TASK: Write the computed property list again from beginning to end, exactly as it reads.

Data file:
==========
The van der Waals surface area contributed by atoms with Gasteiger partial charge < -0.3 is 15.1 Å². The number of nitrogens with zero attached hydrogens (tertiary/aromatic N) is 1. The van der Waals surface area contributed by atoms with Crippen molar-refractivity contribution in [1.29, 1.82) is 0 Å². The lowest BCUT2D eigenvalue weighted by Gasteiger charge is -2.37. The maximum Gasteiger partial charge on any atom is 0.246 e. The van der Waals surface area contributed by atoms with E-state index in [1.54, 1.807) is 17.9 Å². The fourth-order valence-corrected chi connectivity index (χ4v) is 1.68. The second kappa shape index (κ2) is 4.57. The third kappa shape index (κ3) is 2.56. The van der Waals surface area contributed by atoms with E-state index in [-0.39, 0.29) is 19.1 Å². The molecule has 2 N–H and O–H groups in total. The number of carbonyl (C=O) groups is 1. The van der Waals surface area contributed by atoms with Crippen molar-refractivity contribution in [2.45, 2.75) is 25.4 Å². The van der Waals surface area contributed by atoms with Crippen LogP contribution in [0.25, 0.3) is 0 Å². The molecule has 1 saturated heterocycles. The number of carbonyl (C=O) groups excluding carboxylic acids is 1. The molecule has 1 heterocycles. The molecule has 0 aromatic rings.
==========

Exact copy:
The van der Waals surface area contributed by atoms with Gasteiger partial charge < -0.3 is 15.1 Å². The number of nitrogens with zero attached hydrogens (tertiary/aromatic N) is 1. The van der Waals surface area contributed by atoms with Crippen molar-refractivity contribution in [1.29, 1.82) is 0 Å². The lowest BCUT2D eigenvalue weighted by Gasteiger charge is -2.37. The maximum Gasteiger partial charge on any atom is 0.246 e. The van der Waals surface area contributed by atoms with E-state index in [1.54, 1.807) is 17.9 Å². The fourth-order valence-corrected chi connectivity index (χ4v) is 1.68. The second kappa shape index (κ2) is 4.57. The third kappa shape index (κ3) is 2.56. The van der Waals surface area contributed by atoms with E-state index in [-0.39, 0.29) is 19.1 Å². The molecule has 2 N–H and O–H groups in total. The number of carbonyl (C=O) groups is 1. The van der Waals surface area contributed by atoms with Crippen molar-refractivity contribution in [2.45, 2.75) is 25.4 Å². The van der Waals surface area contributed by atoms with Crippen LogP contribution in [0.25, 0.3) is 0 Å². The molecule has 1 saturated heterocycles. The number of carbonyl (C=O) groups excluding carboxylic acids is 1. The molecule has 1 heterocycles. The molecule has 0 aromatic rings.